We have thought about your proposal  and take the view that the time has not yet come, though it soon will, to put it into effect. Firstly, a new, formally reorganised International in Germany, Austria, Hungary, Italy and Spain would only give rise to fresh persecution and ultimately leave one with the choice either of giving the thing up, or of carrying on in secret. The latter option would be a calamity on account of the inevitable passion for coups and conspiracies and the no less inevitable admittance of mouchards ["informers"]. Even in France the renewed application of the law banning the International,  a law which has not been repealed – far from it – is by no means impossible. – Secondly, in view of the current wrangles between the Egalite and the Proletaire, there's absolutely no counting on the French; we would have to declare ourselves for one party or the other and that, too, has its disadvantages. As individuals we are on the side of the Egalite, but shall take good care not to support them publicly just now after the succession of tactical blunders they have made, despite our express warnings. – Thirdly, the English are proving more intractable than ever at present. For 5 whole months I tried, through The Labour Standard, for which I wrote leading articles,  to pick up the threads of the old Chartist movement and disseminate our ideas so as to see whether this might evoke some response. Absolutely nothing, and since the editor, a well-meaning but feeble milksop, ended up by taking fright even at the Continental heresies I introduced into the paper, I called it a day.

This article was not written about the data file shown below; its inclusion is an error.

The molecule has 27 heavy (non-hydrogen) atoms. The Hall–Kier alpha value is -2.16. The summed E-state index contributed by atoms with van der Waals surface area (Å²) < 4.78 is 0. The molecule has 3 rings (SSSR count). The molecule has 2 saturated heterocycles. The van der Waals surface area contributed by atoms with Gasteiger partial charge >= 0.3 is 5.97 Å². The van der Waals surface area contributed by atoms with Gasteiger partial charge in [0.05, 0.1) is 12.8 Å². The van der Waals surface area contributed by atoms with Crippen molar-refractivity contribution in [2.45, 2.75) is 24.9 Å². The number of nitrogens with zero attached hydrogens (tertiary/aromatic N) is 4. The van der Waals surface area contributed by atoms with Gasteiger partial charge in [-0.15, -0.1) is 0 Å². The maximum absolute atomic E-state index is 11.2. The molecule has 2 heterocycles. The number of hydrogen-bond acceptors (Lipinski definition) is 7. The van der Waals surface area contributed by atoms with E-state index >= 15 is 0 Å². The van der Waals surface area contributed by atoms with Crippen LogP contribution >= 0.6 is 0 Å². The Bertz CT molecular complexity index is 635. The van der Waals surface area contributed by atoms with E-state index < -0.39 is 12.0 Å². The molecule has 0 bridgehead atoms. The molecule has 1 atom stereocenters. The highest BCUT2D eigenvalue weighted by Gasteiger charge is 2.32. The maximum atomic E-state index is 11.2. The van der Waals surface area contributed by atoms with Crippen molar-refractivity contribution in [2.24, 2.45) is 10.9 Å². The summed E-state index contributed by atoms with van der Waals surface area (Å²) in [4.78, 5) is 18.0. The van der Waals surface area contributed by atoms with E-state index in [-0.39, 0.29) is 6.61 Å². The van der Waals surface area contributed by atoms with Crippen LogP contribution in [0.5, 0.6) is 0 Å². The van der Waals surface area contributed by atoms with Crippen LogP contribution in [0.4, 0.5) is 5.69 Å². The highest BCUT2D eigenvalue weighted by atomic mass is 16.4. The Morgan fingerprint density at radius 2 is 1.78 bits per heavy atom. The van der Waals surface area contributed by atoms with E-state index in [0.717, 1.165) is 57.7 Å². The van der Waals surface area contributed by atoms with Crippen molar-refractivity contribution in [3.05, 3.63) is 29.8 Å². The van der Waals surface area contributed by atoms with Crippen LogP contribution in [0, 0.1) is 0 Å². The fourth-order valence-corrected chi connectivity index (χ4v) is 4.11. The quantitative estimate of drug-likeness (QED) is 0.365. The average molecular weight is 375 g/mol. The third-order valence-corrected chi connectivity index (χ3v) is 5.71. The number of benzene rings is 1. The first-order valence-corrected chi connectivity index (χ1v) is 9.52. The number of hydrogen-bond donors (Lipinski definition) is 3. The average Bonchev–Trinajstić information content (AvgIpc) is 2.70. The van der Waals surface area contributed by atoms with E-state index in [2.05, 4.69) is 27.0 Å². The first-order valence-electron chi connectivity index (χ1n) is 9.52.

Thus, we should have been left with an International confined, apart from Belgium, exclusively to refugees, for with the possible exception of Geneva and its environs we couldn't even count on the Swiss – vide the Arbeiterstimme and Buerkli. It would, however, hardly be worth the trouble to set up a mere refugee association. For the Dutch, Portuguese and Danes wouldn't really improve matters either and the less one has to do with Serbs and Romanians the better.